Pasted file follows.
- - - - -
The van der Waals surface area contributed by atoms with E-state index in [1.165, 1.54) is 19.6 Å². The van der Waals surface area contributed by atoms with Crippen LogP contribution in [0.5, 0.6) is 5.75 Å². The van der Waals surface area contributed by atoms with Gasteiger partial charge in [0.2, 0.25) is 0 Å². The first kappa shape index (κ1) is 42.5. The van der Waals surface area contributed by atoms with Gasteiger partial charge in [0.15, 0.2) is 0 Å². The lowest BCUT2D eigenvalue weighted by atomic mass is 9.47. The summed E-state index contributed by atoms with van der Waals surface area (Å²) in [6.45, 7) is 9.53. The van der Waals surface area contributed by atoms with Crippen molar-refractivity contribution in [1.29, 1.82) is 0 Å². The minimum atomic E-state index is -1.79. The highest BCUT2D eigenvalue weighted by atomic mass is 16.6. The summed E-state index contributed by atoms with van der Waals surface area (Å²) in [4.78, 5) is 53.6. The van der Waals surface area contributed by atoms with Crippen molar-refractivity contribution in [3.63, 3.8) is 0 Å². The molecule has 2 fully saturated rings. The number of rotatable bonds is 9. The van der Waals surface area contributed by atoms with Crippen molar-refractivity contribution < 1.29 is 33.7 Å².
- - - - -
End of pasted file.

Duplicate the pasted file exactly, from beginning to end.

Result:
The van der Waals surface area contributed by atoms with E-state index in [1.165, 1.54) is 19.6 Å². The van der Waals surface area contributed by atoms with Crippen LogP contribution in [0.5, 0.6) is 5.75 Å². The van der Waals surface area contributed by atoms with Gasteiger partial charge in [0.2, 0.25) is 0 Å². The first kappa shape index (κ1) is 42.5. The van der Waals surface area contributed by atoms with Gasteiger partial charge in [0.15, 0.2) is 0 Å². The lowest BCUT2D eigenvalue weighted by atomic mass is 9.47. The summed E-state index contributed by atoms with van der Waals surface area (Å²) in [6.45, 7) is 9.53. The van der Waals surface area contributed by atoms with Crippen molar-refractivity contribution in [1.29, 1.82) is 0 Å². The minimum atomic E-state index is -1.79. The highest BCUT2D eigenvalue weighted by atomic mass is 16.6. The summed E-state index contributed by atoms with van der Waals surface area (Å²) in [4.78, 5) is 53.6. The van der Waals surface area contributed by atoms with Crippen molar-refractivity contribution in [3.63, 3.8) is 0 Å². The molecule has 2 fully saturated rings. The number of rotatable bonds is 9. The van der Waals surface area contributed by atoms with Crippen molar-refractivity contribution < 1.29 is 33.7 Å².